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Monday, February 15, 2016

Buddy Guy: Living Proof


1) 74 Years Young; 2) Thank Me Someday; 3) On The Road; 4) Stay Around A Little Longer; 5) Key Don't Fit; 6) Living Proof; 7) Where The Blues Begins; 8) Too Soon; 9) Everybody's Got To Go; 10) Let The Door Knob Hit Ya; 11) Guess What; 12) Skanky.

You can pretty much see from these titles — ʻ74 Years Youngʼ, ʻStay Around A Little Longerʼ, ʻEverybody's Got To Goʼ — that there is essentially one thing hanging heavy on Buddy Guy's mind these days, and it don't have much to do with his little red rooster, either (although a couple of the tunes here still raise that subject on an obligatory basis). Indeed, he has reached that crucial point where every new album, no matter how generic or predictable, is welcome as long as it serves as «living proof»: the man is still alive in body and in spirit. No other reasons are neces­sary: it is now a game of survival, of seeing just how long and how bright that old spirit, dating all the way back to what is like the Stone Age from a 2010 perspective, can still burn.

And yes, nothing particularly interesting can be said about these songs except for a general con­firmation — the man still got it. ʻ74 Years Youngʼ brings home the message once it's time for the guitar solo: as he takes a break from listing his achievements and memories ("drank wine with kings and the Rolling Stones", etc.), the man unleashes such a violent barrage of rapid-fire blues licks, punching the shit out of that poor guitar, that you almost get the urge to scream "enough already! we get the message, Mr. Guy, have pity on your 74-year young hands!"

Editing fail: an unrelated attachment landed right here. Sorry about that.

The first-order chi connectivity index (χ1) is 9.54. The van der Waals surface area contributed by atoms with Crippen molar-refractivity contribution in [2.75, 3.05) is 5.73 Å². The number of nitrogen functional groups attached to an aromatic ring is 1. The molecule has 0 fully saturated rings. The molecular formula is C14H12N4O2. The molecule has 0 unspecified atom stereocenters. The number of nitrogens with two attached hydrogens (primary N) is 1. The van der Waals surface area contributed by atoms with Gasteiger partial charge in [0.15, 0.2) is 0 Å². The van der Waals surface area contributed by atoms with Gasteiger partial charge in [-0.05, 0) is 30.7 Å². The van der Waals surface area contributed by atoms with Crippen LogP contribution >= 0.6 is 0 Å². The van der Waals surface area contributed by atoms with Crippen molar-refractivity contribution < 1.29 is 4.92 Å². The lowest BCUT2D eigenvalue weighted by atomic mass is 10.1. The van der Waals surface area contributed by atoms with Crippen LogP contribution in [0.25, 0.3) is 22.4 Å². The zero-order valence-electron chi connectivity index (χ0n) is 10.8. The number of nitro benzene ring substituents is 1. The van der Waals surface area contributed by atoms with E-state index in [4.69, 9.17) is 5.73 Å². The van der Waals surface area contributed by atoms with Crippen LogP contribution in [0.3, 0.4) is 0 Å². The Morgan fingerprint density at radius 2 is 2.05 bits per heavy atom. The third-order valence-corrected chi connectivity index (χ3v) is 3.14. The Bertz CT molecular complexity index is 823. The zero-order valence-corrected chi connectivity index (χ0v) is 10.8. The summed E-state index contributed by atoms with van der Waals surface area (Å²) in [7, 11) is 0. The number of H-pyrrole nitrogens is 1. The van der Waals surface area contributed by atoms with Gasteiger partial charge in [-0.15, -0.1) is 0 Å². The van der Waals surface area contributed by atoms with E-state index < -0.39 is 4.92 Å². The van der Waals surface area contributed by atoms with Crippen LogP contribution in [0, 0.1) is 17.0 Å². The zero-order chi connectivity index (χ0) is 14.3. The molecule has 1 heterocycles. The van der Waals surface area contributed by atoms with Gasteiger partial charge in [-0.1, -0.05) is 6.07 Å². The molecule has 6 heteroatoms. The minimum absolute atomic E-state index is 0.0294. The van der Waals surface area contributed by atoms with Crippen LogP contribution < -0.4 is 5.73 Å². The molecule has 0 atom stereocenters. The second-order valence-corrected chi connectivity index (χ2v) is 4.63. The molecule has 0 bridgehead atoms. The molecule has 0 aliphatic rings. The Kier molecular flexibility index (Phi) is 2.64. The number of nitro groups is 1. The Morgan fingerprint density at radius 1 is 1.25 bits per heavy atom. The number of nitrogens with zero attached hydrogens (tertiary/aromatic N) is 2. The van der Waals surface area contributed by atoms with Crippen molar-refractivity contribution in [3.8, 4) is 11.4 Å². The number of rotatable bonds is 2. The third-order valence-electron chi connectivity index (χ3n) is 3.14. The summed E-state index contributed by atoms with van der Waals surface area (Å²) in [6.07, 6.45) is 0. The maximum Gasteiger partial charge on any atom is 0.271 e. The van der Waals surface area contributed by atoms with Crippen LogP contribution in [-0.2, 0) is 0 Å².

But that "74 years young, gonna keep on having fun" bit is still braggadoccio, because later on we get either sentimental about it (ʻStay Around A Little Longerʼ is a duet with B. B. King where the two of them basically ask this of one another, confessing mutual admiration) or religious about it (ʻEverybody's Gotta Goʼ dips into gospel, as Buddy comes to personal terms with the Lord); the man understands everything about the power of hyperbole, and easily swaps songs that deny the possibility of a near end with songs that accept and make their peace with that possibility. And all three of these numbers are convincing and touching, each in its own way, even if their manipu­lative devices are in plain view — yet how could one not be moved at the sight of a friendly, emotional duet between two age-old patriarchs of the blues?

Next to that, the duet with Santana (ʻWhere The Blues Beginsʼ) can only sound like you'd ima­gine a duet with Santana should sound — pompous, pathetic, predictable, still theoretically cool like any duet between two guitar giants should be, but way too gloomy and serious. Apparently, whenever Santana crosses your threshold, you think you have to engage him in something Spiri­tual with a capital S, or else he'll think you unworthy or something; but Spiritual with a capital S can only be Successful with a capital S when it's Subtle with a capital S, and Buddy Guy has never been the master of subtle (unlike B. B. King, by the way, who could squeeze your soul out with his microtones). So they just blast away, and the pomp soon becomes overbearing.

The rest of the tracks are fun, but, as usual, rather non-descript, and too often fall upon the exact same groove (ʻSkankyʼ is essentially an instrumental re-run of the title track, and both just milk the ʻPride And Joyʼ groove until it runs completely dry). So, overall, you have to get in a some­what respectful or reverential mood to be able to say that Living Proof is better than average — although, to be fair, Buddy himself tries to avoid getting too serious about his age. He sure as hell ain't fearing no reaper — good for him.

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